Iran is, of course, already one of the world’s worst autocracies. Yet, it could soon become even more autocratic. Since 2012, Iran has worked to create a “halal internet” disconnected from the web. Last year, the regime showed its ability to cut off individual provinces from the global internet while retaining access to locally hosted sites. Going forward, Iran could use this capacity to ban web services like Google and Instagram as soon as a politically viable window appears. Iran is also allegedly set to expand domestic surveillance, with around 10 million new closed-circuit television cameras purchased from China. In recent years, Khamenei has even discussed replacing English with Mandarin Chinese in Iran’s schools as a way to make Western culture inaccessible; the plan would likely go ahead if Iran did not have a critical shortage of Chinese teachers.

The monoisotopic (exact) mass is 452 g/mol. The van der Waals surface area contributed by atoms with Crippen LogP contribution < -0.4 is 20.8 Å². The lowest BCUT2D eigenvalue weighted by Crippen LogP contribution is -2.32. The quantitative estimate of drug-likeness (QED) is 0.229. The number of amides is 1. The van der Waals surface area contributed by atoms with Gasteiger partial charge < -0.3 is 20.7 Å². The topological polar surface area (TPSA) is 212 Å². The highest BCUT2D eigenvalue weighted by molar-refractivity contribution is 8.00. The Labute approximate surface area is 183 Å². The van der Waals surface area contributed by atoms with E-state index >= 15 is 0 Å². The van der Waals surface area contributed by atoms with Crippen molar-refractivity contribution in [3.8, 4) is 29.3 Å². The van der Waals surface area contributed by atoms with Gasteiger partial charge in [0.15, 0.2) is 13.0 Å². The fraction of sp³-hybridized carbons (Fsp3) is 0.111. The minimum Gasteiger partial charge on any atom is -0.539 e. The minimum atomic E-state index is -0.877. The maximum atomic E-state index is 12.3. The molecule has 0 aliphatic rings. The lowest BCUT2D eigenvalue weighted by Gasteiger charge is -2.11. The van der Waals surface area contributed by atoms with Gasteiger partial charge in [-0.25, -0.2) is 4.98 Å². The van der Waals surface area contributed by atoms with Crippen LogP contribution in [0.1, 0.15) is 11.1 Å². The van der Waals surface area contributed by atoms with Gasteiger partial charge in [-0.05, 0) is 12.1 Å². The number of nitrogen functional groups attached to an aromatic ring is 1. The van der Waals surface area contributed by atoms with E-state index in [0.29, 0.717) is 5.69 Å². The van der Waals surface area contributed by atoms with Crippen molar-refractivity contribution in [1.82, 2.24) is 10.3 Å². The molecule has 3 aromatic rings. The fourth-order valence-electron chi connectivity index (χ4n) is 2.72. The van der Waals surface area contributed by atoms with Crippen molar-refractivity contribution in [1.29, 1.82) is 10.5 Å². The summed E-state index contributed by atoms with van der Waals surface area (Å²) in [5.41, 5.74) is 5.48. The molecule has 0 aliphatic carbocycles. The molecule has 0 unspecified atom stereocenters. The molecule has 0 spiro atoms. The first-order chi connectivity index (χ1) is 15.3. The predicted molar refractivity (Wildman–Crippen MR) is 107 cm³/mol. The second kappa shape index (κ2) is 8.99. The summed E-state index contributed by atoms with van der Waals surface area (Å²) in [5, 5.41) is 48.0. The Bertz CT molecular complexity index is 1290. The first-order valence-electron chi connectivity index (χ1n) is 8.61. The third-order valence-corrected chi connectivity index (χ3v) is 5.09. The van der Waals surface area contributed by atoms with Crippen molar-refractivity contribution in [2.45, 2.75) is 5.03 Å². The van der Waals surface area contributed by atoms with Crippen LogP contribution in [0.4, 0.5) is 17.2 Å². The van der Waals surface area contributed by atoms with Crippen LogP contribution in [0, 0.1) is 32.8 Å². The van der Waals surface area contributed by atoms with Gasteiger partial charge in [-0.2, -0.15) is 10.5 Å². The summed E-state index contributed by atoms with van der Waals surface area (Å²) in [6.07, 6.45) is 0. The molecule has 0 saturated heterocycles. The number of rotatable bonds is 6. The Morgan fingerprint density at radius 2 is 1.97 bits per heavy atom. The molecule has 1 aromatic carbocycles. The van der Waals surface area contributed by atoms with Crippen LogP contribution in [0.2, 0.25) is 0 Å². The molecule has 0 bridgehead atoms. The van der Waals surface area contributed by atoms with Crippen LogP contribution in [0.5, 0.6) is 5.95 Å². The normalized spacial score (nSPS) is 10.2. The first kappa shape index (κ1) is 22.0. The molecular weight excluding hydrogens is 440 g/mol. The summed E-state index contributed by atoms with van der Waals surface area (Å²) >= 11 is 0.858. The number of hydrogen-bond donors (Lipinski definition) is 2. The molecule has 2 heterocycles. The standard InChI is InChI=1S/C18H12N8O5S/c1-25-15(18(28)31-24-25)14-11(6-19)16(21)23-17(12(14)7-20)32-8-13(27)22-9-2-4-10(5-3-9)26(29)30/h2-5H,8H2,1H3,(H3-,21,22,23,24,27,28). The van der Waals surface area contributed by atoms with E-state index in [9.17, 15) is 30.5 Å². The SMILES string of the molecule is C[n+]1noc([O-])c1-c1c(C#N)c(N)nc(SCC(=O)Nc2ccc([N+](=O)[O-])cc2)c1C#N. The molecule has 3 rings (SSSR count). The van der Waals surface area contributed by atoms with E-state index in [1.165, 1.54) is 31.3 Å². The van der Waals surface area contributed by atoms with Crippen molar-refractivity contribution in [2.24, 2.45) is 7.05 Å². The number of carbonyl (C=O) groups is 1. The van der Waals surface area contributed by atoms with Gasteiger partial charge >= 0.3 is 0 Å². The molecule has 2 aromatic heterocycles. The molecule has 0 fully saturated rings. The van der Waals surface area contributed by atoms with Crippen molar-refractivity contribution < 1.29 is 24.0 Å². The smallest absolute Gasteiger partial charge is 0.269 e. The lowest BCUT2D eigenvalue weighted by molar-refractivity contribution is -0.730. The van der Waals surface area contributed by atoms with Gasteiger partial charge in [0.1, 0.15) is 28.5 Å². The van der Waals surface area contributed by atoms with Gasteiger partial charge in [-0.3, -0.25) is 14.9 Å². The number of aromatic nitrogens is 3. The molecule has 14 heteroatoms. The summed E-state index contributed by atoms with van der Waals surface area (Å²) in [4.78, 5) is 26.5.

Meanwhile, senior and veteran IRGC commanders and members of the Supreme National Security Council, who have always had harsh words for Rouhani, will doubtless be glad to be rid of him so they can pursue their agenda without domestic opposition. The list of grim possibilities runs long. The IRGC will be free to ramp up pressure on the United States by attacking U.S. assets in Iraq; meddling in Iraq’s upcoming October elections; using a phony cease-fire in Yemen as cover to allow Houthi rebels to seize de facto control of the country, as was the case in 2014; and expanding political control of Lebanon through so-called economic aid. And if the Iran nuclear deal is restored, Iran’s means to wreak havoc will be expanded if the country regains access to $120 billion in frozen foreign exchange reserves or hundreds of millions of dollars in daily oil revenues. The regime could be even more boosted in 2023, after a United Nations ban on Iranian ballistic missile testing expires along with a raft of additional sanctions and a freeze on exporting advanced missile technology to Iran.